The Biota Nodes Project aims to restore the natural habitat of the Tūhaitara Coastal Park north of Christchurch through the creation of nodes — areas around permanent water holes that are cleared of weeds and pests, then planted with natives. The park’s administrator, Te Kōhaka o Tūhaitara Trust, will add more plants over time, attracting birds that help in turn with the propagation of seeds.

Greg Byrnes, Park Manager, explained that the trust’s vision is to create a coastal reserve that is founded on strong ecological, conservation and cultural values. “We also provide opportunities for compatible recreation and education activities for all New Zealanders.”

The Tindall Foundation aims to support Kiwis in developing, implementing and teaching the protection and restoration of our natural environment. This project resonated with us as a fantastic example of how communities can affect the natural environment.

We donated $5000 through our Funding Manager, WWF New Zealand, to aid the development of four of the nine biota nodes in a 12,550 square-metre area. At the nodes – named Whero, Tamariki of Woodend, Friends and Te Puāwaitanga o Tuahiwi – work has included fencing and the purchase of approximately 1800 native plants.

WWF Community Conservation Coordinator Jenny Lynch commended Te Kōhaka o Tūhaitara Trust’s policy of having community members adopt nodes. “Giving responsibility for looking after a node to schools, groups and businesses gives the local community a greater sense of ownership of the area,” Jenny said. “The investment of their time and effort also grows a sense of responsibility to make sure the area is looked after.”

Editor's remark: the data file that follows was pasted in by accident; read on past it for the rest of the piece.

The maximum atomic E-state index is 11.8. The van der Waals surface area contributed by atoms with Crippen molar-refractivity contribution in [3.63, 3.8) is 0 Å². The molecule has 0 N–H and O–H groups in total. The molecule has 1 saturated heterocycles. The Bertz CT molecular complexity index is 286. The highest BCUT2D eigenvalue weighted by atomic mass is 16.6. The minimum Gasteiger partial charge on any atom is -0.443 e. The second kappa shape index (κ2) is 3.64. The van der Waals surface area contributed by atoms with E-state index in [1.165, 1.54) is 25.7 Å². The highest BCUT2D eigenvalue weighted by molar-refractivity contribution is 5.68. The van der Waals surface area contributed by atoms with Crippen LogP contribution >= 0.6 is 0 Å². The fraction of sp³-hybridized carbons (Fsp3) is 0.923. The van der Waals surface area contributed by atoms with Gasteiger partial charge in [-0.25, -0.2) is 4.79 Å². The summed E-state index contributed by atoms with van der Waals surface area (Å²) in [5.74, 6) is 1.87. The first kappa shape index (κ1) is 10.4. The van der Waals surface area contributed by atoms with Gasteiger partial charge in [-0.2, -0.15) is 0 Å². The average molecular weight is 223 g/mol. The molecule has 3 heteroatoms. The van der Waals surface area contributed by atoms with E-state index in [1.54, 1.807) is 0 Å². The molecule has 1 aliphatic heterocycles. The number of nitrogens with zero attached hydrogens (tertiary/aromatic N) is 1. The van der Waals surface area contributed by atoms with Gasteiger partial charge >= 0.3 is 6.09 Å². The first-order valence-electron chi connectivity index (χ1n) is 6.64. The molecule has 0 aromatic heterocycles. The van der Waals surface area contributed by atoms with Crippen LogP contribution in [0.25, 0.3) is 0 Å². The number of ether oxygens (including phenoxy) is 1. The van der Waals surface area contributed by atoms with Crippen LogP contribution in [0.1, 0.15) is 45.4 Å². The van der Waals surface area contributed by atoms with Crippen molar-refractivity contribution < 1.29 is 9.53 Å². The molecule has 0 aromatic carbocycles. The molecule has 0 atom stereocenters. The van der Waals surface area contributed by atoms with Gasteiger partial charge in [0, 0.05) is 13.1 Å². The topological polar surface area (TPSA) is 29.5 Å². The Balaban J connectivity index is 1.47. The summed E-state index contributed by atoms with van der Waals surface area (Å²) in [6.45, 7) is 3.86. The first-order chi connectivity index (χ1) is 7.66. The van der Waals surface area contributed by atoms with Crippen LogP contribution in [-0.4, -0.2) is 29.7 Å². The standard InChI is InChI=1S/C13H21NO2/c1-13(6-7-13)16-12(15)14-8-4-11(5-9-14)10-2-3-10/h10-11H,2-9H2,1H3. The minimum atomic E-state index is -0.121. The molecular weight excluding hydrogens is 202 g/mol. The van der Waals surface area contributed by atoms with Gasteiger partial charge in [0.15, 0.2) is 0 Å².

A wide range of groups have adopted nodes, among them Woodend, Tuahiwi and Ferndale schools, Woodend Scouts, Friends of Tūhaitara Coastal Park, He Waka Tapu and Environment Canterbury/Te Ngāi Tuahuriri Rūnanga. AIESEC Canterbury and Westpac Bank planted a further two nodes.

According to Woodend School Principal Graeme Barber, the nodes offer important educational opportunities: “Planting trees, monitoring freshwater fish numbers and learning about environmental sustainability are some of the many and varied activities that excite and stimulate our students when they visit the park every fortnight.”

Kay-Lee Jones, a teacher at Tuahiwi School, noted that the park enables students to learn about native plants and what the land would have looked like in the time of the tūpuna [ancestors]. “It is a very special experience that helps to teach manaakitanga, kaitiakitanga and ūkaipōtanga [custodianship, protection and belonging],” Kay said.

Te Kōhaka o Tūhaitara Trust has established over 3500 native plants, including future canopy species, in the biota nodes. In recognition of these efforts, the Dune Restoration Trust of New Zealand awarded the Tūhaitara Coastal Park the 2013 award for Best Coastal Restoration Project in the country.

 For more information contact:

Greg Byrnes, Park Manager